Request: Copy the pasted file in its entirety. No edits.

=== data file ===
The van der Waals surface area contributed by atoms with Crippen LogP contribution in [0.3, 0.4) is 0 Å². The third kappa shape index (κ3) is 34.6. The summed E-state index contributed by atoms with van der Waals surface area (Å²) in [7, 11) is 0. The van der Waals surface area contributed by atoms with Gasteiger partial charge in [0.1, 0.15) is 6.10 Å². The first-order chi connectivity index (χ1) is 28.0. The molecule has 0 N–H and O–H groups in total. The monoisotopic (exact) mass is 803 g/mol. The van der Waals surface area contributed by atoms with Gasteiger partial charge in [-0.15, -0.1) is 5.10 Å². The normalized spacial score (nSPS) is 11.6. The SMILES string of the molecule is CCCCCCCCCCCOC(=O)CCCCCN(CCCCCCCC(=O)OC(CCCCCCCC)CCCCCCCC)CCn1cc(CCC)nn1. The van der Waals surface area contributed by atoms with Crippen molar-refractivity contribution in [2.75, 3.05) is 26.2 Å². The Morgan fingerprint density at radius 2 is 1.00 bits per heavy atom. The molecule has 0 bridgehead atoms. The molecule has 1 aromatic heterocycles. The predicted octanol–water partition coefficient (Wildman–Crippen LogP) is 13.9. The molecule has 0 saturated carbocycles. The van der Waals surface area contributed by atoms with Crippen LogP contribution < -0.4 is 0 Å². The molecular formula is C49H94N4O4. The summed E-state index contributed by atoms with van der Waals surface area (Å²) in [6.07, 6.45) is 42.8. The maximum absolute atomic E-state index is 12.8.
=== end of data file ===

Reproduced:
The van der Waals surface area contributed by atoms with Crippen LogP contribution in [0.3, 0.4) is 0 Å². The third kappa shape index (κ3) is 34.6. The summed E-state index contributed by atoms with van der Waals surface area (Å²) in [7, 11) is 0. The van der Waals surface area contributed by atoms with Gasteiger partial charge in [0.1, 0.15) is 6.10 Å². The first-order chi connectivity index (χ1) is 28.0. The molecule has 0 N–H and O–H groups in total. The monoisotopic (exact) mass is 803 g/mol. The van der Waals surface area contributed by atoms with Gasteiger partial charge in [-0.15, -0.1) is 5.10 Å². The normalized spacial score (nSPS) is 11.6. The SMILES string of the molecule is CCCCCCCCCCCOC(=O)CCCCCN(CCCCCCCC(=O)OC(CCCCCCCC)CCCCCCCC)CCn1cc(CCC)nn1. The van der Waals surface area contributed by atoms with Crippen molar-refractivity contribution in [2.75, 3.05) is 26.2 Å². The Morgan fingerprint density at radius 2 is 1.00 bits per heavy atom. The molecule has 0 bridgehead atoms. The molecule has 1 aromatic heterocycles. The predicted octanol–water partition coefficient (Wildman–Crippen LogP) is 13.9. The molecule has 0 saturated carbocycles. The van der Waals surface area contributed by atoms with Crippen LogP contribution < -0.4 is 0 Å². The molecular formula is C49H94N4O4. The summed E-state index contributed by atoms with van der Waals surface area (Å²) in [6.07, 6.45) is 42.8. The maximum absolute atomic E-state index is 12.8.